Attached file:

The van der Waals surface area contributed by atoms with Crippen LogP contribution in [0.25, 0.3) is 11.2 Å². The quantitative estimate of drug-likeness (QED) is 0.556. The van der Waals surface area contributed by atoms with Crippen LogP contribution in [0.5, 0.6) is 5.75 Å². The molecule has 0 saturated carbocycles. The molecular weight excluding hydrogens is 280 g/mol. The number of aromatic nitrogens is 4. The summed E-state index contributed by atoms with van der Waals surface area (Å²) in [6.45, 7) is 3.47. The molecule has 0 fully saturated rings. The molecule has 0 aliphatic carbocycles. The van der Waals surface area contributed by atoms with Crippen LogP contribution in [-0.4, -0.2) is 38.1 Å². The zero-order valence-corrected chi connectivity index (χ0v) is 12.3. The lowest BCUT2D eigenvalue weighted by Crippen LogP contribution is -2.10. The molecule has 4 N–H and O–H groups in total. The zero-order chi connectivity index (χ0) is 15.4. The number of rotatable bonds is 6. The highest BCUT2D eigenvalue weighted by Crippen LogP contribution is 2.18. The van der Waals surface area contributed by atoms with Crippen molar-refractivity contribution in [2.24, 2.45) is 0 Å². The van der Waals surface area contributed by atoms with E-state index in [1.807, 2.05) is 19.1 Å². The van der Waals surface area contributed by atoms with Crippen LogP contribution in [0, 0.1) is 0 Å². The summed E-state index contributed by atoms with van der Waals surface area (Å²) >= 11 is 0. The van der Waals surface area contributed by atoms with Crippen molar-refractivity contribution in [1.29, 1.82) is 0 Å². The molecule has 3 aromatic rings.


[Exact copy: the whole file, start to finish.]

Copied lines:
The van der Waals surface area contributed by atoms with Crippen LogP contribution in [0.25, 0.3) is 11.2 Å². The quantitative estimate of drug-likeness (QED) is 0.556. The van der Waals surface area contributed by atoms with Crippen LogP contribution in [0.5, 0.6) is 5.75 Å². The molecule has 0 saturated carbocycles. The molecular weight excluding hydrogens is 280 g/mol. The number of aromatic nitrogens is 4. The summed E-state index contributed by atoms with van der Waals surface area (Å²) in [6.45, 7) is 3.47. The molecule has 0 fully saturated rings. The molecule has 0 aliphatic carbocycles. The van der Waals surface area contributed by atoms with Crippen LogP contribution in [-0.4, -0.2) is 38.1 Å². The zero-order valence-corrected chi connectivity index (χ0v) is 12.3. The lowest BCUT2D eigenvalue weighted by Crippen LogP contribution is -2.10. The molecule has 4 N–H and O–H groups in total. The zero-order chi connectivity index (χ0) is 15.4. The number of rotatable bonds is 6. The highest BCUT2D eigenvalue weighted by Crippen LogP contribution is 2.18. The van der Waals surface area contributed by atoms with Crippen molar-refractivity contribution in [2.24, 2.45) is 0 Å². The van der Waals surface area contributed by atoms with E-state index in [1.807, 2.05) is 19.1 Å². The van der Waals surface area contributed by atoms with Crippen LogP contribution in [0, 0.1) is 0 Å². The summed E-state index contributed by atoms with van der Waals surface area (Å²) >= 11 is 0. The van der Waals surface area contributed by atoms with Crippen molar-refractivity contribution in [1.29, 1.82) is 0 Å². The molecule has 3 aromatic rings.